Lunchtime Iyengar yoga

I have to admit, I have not always been the biggest yoga fan. In fact, there have been times when I have flat out despised it.

However, as a group fitness instructor who now teaches more than five or six intense classes a week, my body has come to crave yoga.

Until today, it had been almost five months since I last attended a yoga class. And just one hour later, my limbs are already thanking me.

I’ve had some interesting yoga experiences thus far in the City of San Francisco, including a touchy-feely session at Urban Flow and a sweaty session at Bikram Yoga North Beach.

Today’s hour-long Iyengar yoga session was not sweaty, nor touchy-feely, but it was just what the doctor ordered.

I attended a lunchtime class at Bay Club Financial District (which is the gym where I teach early morning BODYPUMP one day a week).

For those of you who haven’t tried Iyengar yoga, it is a type of yoga that is open to beginners and offers a good place to start your practice. Although, you can also take advanced options if you are further along in your yoga journey and still get a lot out of it.

What makes Iyengar different from other types of yoga is the use of props and the focus on alignment of the body, rather than movement. The list of props can include foam blocks, straps, blankets, towels or even roll-like pillows, which help you get your body into better positions to get the most out of each pose. The official Iyengar website explains a prop “helps the practitioner to achieve perfection in all the postures.” Poses are typically held a bit longer than other types of yoga as well.

Here’s what a typical Iyengar yoga setup looks like. Today, mine was super colorful.

Iyengar yoga

Today’s instructor was a good one, who I had taken class from before. I had attended a few of his Vinyasa yoga classes at Bay Club and always liked his style (which is so very important in a class like yoga). My favorite form of yoga, Vinyasa, is a practice in which you move more vigorously from posture to posture, raising your heart-rate and using a certain rhythm of breathing. I prefer Vinyasa, because it makes me feel moments of fatigue and spikes in cardio, while still getting the benefits of stretching and the meditation at the end.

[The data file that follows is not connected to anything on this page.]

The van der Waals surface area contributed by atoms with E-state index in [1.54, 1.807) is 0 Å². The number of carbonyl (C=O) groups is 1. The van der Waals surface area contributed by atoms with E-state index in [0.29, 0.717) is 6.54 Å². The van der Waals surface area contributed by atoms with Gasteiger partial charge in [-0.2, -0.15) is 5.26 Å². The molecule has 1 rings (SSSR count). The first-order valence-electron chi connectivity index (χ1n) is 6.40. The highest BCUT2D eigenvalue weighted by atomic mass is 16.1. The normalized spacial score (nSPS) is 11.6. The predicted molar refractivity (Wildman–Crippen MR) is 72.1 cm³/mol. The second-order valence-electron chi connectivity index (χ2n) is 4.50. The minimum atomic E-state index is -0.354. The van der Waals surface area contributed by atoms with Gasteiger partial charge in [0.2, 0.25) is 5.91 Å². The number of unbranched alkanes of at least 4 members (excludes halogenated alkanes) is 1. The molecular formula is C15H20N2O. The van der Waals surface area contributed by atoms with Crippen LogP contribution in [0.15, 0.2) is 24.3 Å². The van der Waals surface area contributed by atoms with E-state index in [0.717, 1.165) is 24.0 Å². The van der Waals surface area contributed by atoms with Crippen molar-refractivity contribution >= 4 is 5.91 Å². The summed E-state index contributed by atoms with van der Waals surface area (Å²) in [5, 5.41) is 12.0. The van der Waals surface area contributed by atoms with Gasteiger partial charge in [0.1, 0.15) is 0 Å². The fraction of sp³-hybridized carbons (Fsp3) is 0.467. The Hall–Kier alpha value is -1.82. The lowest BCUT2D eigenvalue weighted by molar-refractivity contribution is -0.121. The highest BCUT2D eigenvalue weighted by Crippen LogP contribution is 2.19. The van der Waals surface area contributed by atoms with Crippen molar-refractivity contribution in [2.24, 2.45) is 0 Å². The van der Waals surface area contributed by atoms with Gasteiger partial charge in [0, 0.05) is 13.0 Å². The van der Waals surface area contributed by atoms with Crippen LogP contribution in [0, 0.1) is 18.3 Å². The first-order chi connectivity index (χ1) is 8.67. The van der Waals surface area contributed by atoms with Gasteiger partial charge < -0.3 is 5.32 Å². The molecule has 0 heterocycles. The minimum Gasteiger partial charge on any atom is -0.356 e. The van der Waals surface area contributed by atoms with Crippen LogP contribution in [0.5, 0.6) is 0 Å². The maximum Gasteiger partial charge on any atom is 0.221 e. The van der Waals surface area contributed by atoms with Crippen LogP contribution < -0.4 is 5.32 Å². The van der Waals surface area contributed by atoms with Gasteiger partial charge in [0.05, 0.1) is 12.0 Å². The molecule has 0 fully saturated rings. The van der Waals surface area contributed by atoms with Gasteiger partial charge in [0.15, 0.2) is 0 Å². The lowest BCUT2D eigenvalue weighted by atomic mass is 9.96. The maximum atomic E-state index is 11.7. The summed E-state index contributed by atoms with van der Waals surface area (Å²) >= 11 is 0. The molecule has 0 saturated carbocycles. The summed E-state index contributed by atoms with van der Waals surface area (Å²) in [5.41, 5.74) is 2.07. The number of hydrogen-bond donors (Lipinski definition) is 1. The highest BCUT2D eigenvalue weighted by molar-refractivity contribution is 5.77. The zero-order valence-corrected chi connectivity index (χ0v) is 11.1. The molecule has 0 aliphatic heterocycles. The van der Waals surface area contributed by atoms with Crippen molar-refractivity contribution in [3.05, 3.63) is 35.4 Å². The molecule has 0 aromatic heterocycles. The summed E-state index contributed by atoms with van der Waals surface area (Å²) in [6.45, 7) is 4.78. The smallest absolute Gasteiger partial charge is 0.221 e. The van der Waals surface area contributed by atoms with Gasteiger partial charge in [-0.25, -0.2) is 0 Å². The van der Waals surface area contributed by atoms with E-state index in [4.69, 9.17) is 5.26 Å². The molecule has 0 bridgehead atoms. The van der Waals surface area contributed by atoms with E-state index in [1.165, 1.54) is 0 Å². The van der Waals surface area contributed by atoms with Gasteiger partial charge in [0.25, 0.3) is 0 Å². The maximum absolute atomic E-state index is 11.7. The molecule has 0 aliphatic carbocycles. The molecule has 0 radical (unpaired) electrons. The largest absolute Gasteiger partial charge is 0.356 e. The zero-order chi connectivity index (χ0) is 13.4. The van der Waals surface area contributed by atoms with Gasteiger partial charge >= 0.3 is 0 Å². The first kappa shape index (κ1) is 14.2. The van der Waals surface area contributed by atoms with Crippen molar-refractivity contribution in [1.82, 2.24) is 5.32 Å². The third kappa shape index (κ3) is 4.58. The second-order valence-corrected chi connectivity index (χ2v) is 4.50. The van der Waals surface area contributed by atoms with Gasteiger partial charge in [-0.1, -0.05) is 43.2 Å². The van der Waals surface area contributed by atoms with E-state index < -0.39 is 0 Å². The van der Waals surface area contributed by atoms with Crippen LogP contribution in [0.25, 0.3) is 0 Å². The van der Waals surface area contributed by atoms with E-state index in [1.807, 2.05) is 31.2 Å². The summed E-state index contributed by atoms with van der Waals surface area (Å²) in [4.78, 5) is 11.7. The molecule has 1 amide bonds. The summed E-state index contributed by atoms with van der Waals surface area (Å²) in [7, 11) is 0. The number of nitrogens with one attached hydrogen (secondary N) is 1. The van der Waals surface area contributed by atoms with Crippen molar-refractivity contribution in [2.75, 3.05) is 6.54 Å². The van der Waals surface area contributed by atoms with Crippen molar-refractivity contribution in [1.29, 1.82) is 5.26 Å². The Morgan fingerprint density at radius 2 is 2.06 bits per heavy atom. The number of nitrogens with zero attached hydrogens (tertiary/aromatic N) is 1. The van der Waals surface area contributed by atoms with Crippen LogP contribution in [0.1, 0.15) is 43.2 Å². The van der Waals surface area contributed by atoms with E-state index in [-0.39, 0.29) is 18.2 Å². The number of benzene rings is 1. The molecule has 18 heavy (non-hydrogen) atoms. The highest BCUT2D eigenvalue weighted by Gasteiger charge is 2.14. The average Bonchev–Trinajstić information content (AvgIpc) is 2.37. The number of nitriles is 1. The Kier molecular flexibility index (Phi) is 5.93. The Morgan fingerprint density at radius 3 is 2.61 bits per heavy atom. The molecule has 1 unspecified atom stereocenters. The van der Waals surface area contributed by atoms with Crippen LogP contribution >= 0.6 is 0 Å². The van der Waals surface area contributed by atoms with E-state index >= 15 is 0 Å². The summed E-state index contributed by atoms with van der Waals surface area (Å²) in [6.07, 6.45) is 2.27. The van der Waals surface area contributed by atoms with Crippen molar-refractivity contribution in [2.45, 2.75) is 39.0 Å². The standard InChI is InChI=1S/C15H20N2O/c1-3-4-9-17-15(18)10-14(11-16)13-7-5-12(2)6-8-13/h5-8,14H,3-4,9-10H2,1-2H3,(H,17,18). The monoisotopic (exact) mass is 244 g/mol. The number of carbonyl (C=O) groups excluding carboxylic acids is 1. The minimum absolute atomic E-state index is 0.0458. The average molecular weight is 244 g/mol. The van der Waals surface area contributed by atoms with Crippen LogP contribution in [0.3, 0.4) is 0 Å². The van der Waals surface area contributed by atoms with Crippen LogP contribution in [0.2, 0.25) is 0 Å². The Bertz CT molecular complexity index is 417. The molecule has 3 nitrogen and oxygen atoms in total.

Although I’ve selected a favorite type and have dabbled in yoga here and there over the past couple of years, I would still consider myself an intermediate yogi at best. Therefore, I like it when the teacher corrects my postures or offers individual help to get me exactly where I should be.

Before class began today, the teacher asked if anyone had any areas they would like to work. As any Les Mills BODYPUMP instructor would, I requested some extra attention to the hamstrings (thank you to the hundreds of weighted squats and deadlifts I perform each week). Toward the second part of class, we focused on hamstrings for several minutes while using the green strap shown above.

During the course of class, I felt my muscles relax and the tightness ease, and that was such a wonderful thing.

But perhaps the highlight was the instructor’s tidbits of narration, which always makes the class. For instance, during a particularly challenging triangle posture, the teacher said in a mellow and soothing voice …  “hug your muscles to the bone as you exhale.” It’s a strange thought, but it works.

Oh, and I can’t forget to share that he also had tiny finger-symbols, which he tinged as we meditated during the final moments of class … just one of those things that makes it hard to get into yoga, and then once you do, you can totally appreciate.

Here I am post-class: Light, relaxed and ready to take on the rest of the day (while at the same time hoping no one walks around the corner and sees me taking a picture of myself in the mirror!)

Iyengar yoga

From here on out, I absolutely plan to add a yoga class into my weekly rotation. Not only do I have the ability to attend so many excellent classes at local gyms for free as a group fitness instructor, but also, my mind and body come out noticeably improved with each session.

And might I mention that walking the inclines of the Nob Hill neighborhood is so much easier with loose legs.


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